Dear Family and Friends at Trinity,


   Sterling.  That was the name of the church, the Sterling United Methodist Church.  Sterling was, and is, an appropriate name for that little one room rural church, seven miles north of Brookings, SD.  Established in 1895, it is still a viable congregation and witness to the love and grace of God in Jesus Christ.  At the time I served the church almost everyone was related to everyone else; I do not know if that is still true; I simply know it is still an active congregation.  In the years I was there, membership never exceeded 30-that didn’t stop them.

  The congregation was one of the most loving, sweet, everyone-pitch-in-and-work congregations I have ever served.  Once, I convinced them I had NOT been sent there by the bishop to close them down-a false idea they had gotten from somewhere-but then churches are often getting strange and unreal ideas-we had a great time.  It also had some of the most interesting things happen to it, and in it. Here are a few.

   *They were originally a German speaking church; during the WWI someone painted yellow stripes on the church; they knew who it was because the painting was done after a rain storm so there were buggy tracks; they decided the Christian thing to do was leave well enough alone.   *They built new outhouses; someone stole them; again they knew who it was, but let it be.  *Early in their history they had wallpapered the sanctuary with a paper that had a “swirly” design; the swirly design was made with a metallic paint; the church building was struck by lightning; it followed all of the swirls and curls in the wallpaper, cutting it and making a “jig-saw” puzzle of sorts out of it.  The lightning actually burned a path across the aisle on its way from one side of the church to the other. Next time they just painted the walls.

 * Once, because she was not going to be in church the following morning, the communion steward set the communion elements on the communion table the night before. When I uncovered the bread during communion the following morning, I discovered the mice had eaten it!

 *There were no little boys in the congregation, just little girls. This meant there was always a Mary for the Christmas pageant; these were farm girls so they understood that girls could care for livestock so there was no problem with them being shepherds. They thought it was kind of “cool” being the wise-women but no one would play Joseph; each Christmas we had to ‘rent’ a neighbor boy to be Joseph.   *Since there were no boys, Baby Jesus was always a little girl-the youngest of the grand children that year. One year, “Baby Jesus” made a run from the manger, dressed in her red velveteen dress, her black patent leather shoes, and lacey sox. * For the Christmas pageants, they had a live baby goat and a live baby lamb, making the nativity scene quite realistic with their soft bleating, first of the goat, then the lamb, then the cooing of the Baby Jesus, It was sweet.

*I wasn’t there the time the raccoons who lived under the roof fell through the ceiling during the church service.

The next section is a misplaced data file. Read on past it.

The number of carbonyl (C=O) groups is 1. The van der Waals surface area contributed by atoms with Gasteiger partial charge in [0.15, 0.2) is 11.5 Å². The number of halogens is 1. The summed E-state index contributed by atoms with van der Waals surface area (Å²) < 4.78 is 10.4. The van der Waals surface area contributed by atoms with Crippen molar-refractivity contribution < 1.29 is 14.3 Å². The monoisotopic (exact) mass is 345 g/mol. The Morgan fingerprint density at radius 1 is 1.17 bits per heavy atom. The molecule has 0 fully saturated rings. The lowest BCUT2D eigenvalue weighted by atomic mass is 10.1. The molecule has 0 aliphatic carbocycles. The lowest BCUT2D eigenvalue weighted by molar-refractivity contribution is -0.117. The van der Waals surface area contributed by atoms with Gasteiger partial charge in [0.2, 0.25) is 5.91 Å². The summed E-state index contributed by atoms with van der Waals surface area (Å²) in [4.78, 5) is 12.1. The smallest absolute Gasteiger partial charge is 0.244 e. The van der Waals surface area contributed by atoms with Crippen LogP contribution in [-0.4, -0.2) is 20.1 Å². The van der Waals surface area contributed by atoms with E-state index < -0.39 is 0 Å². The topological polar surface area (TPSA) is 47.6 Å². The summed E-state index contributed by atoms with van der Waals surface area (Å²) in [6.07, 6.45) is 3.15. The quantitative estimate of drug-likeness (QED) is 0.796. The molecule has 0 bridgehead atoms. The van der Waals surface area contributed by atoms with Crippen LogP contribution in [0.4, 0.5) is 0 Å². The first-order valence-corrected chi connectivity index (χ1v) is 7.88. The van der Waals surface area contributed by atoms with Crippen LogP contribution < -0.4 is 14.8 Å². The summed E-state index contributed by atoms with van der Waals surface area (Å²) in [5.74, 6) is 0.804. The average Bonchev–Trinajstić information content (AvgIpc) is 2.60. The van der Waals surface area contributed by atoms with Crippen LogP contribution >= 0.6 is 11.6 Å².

*The pianist often had epileptic seizures while playing the piano. She would just stop and sit there. The congregation knew what was happening and so one of them would just go sit by her to make sure she didn’t fall off of the piano bench; after a couple of minutes she would come to, and begin playing right where she had left off.  *Knowing that I was not a good singer, one Sunday they wired my hymnbook shut and tied it to the pulpit.

*My most faithful worship attendee was a dog; he belonged to a farm family near the church and came when he heard the church bell, would sit quietly at the door, and leave during the last hymn. He was never a problem.

*They did not have a drive way; you simply charted your course and dived down into the road ditch and up into the church yard!

   I could go on and on about the trials and tribulations of this little church-the yearly costly flooding of the basement because years earlier they voted not to spend the $25 necessary to move the church back away from county road as it was being built up; a pastor that broke up a marriage, including his own, the young woman who donned a fake beard one morning in church, sat in the front row and flicked her fake beard at me trying to make me laugh, or the time I was in such a hurry to get there, I forgot my skirt….but…what I really want you to know about this congregation, is that in spite of all of these set-backs, some of them funny, some costly, some worrisome, in and through it all, they maintained a joyful spirit.

They paid their apportionments (denominational “dues’), they supported missionaries and missions, they sent representatives to denominational events, and most important of all, they remained true and faithful to the gospel.

They produced generation after generation of faithful disciples of Christ. They were friendly and fearless. They were the church at work in Brookings County, and in the world. They understood the church was not about the building, but about the worship and work that happened in and out of the building; they realized they were the church with or without a pastor. When they could not see the future, they trusted God because they believed He held their future.

  Aren’t you curious what I will write about Trinity years from now? Actually that text is in your hands. Write it!!  

Pastor Penny


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